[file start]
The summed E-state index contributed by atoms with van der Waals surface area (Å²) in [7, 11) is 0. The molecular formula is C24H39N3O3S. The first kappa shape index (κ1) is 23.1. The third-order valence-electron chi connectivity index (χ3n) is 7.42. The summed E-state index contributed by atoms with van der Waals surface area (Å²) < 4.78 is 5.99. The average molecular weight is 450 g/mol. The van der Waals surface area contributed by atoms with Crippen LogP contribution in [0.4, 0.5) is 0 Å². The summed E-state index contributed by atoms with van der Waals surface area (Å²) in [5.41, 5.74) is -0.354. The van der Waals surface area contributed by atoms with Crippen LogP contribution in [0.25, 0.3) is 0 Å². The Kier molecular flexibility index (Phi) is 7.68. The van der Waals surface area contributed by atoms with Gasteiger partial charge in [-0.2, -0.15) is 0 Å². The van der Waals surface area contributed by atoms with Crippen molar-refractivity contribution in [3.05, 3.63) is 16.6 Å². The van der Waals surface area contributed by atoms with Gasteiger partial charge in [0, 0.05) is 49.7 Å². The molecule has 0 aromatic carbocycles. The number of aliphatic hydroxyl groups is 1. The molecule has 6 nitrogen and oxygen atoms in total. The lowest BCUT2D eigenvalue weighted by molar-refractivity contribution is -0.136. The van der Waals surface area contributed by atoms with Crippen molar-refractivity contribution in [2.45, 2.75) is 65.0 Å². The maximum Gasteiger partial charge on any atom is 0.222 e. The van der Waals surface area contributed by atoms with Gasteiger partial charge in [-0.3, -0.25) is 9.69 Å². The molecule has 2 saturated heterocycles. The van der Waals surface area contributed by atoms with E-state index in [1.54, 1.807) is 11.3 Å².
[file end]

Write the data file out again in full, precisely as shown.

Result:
The summed E-state index contributed by atoms with van der Waals surface area (Å²) in [7, 11) is 0. The molecular formula is C24H39N3O3S. The first kappa shape index (κ1) is 23.1. The third-order valence-electron chi connectivity index (χ3n) is 7.42. The summed E-state index contributed by atoms with van der Waals surface area (Å²) < 4.78 is 5.99. The average molecular weight is 450 g/mol. The van der Waals surface area contributed by atoms with Crippen LogP contribution in [0.4, 0.5) is 0 Å². The summed E-state index contributed by atoms with van der Waals surface area (Å²) in [5.41, 5.74) is -0.354. The van der Waals surface area contributed by atoms with Crippen LogP contribution in [0.25, 0.3) is 0 Å². The Kier molecular flexibility index (Phi) is 7.68. The van der Waals surface area contributed by atoms with Gasteiger partial charge in [-0.2, -0.15) is 0 Å². The van der Waals surface area contributed by atoms with Crippen molar-refractivity contribution in [3.05, 3.63) is 16.6 Å². The van der Waals surface area contributed by atoms with Gasteiger partial charge in [0, 0.05) is 49.7 Å². The molecule has 0 aromatic carbocycles. The number of aliphatic hydroxyl groups is 1. The molecule has 6 nitrogen and oxygen atoms in total. The lowest BCUT2D eigenvalue weighted by molar-refractivity contribution is -0.136. The van der Waals surface area contributed by atoms with Crippen molar-refractivity contribution in [2.45, 2.75) is 65.0 Å². The maximum Gasteiger partial charge on any atom is 0.222 e. The van der Waals surface area contributed by atoms with Gasteiger partial charge in [-0.3, -0.25) is 9.69 Å². The molecule has 2 saturated heterocycles. The van der Waals surface area contributed by atoms with E-state index in [1.54, 1.807) is 11.3 Å².